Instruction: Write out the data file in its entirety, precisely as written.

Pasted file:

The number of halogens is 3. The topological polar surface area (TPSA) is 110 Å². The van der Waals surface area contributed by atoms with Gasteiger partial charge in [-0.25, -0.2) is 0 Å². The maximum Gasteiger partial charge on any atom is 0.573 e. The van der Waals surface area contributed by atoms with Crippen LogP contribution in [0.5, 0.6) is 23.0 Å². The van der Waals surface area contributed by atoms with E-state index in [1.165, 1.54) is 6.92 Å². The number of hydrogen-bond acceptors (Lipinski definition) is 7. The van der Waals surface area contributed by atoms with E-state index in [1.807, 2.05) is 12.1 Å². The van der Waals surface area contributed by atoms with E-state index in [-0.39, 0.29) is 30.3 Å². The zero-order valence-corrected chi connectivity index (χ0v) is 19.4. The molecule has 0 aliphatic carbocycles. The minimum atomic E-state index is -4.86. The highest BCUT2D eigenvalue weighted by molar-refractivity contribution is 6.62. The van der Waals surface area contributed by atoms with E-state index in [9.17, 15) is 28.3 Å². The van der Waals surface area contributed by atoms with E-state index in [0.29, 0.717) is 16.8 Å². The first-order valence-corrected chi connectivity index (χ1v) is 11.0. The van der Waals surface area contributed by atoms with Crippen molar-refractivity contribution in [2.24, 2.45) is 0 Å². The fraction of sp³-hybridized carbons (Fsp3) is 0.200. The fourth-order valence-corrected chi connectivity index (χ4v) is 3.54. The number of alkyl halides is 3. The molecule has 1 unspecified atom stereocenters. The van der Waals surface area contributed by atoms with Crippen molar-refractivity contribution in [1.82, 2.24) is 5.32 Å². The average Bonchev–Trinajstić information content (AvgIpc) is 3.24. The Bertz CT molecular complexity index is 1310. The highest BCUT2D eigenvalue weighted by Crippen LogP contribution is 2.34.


The number of halogens is 3. The topological polar surface area (TPSA) is 110 Å². The van der Waals surface area contributed by atoms with Gasteiger partial charge in [-0.25, -0.2) is 0 Å². The maximum Gasteiger partial charge on any atom is 0.573 e. The van der Waals surface area contributed by atoms with Crippen LogP contribution in [0.5, 0.6) is 23.0 Å². The van der Waals surface area contributed by atoms with E-state index in [1.165, 1.54) is 6.92 Å². The number of hydrogen-bond acceptors (Lipinski definition) is 7. The van der Waals surface area contributed by atoms with E-state index in [1.807, 2.05) is 12.1 Å². The van der Waals surface area contributed by atoms with E-state index in [-0.39, 0.29) is 30.3 Å². The zero-order valence-corrected chi connectivity index (χ0v) is 19.4. The molecule has 0 aliphatic carbocycles. The minimum atomic E-state index is -4.86. The highest BCUT2D eigenvalue weighted by molar-refractivity contribution is 6.62. The van der Waals surface area contributed by atoms with E-state index in [9.17, 15) is 28.3 Å². The van der Waals surface area contributed by atoms with E-state index in [0.29, 0.717) is 16.8 Å². The first-order valence-corrected chi connectivity index (χ1v) is 11.0. The van der Waals surface area contributed by atoms with Crippen molar-refractivity contribution in [2.24, 2.45) is 0 Å². The fraction of sp³-hybridized carbons (Fsp3) is 0.200. The fourth-order valence-corrected chi connectivity index (χ4v) is 3.54. The number of alkyl halides is 3. The molecule has 1 unspecified atom stereocenters. The van der Waals surface area contributed by atoms with Crippen molar-refractivity contribution in [1.82, 2.24) is 5.32 Å². The average Bonchev–Trinajstić information content (AvgIpc) is 3.24. The Bertz CT molecular complexity index is 1310. The highest BCUT2D eigenvalue weighted by Crippen LogP contribution is 2.34.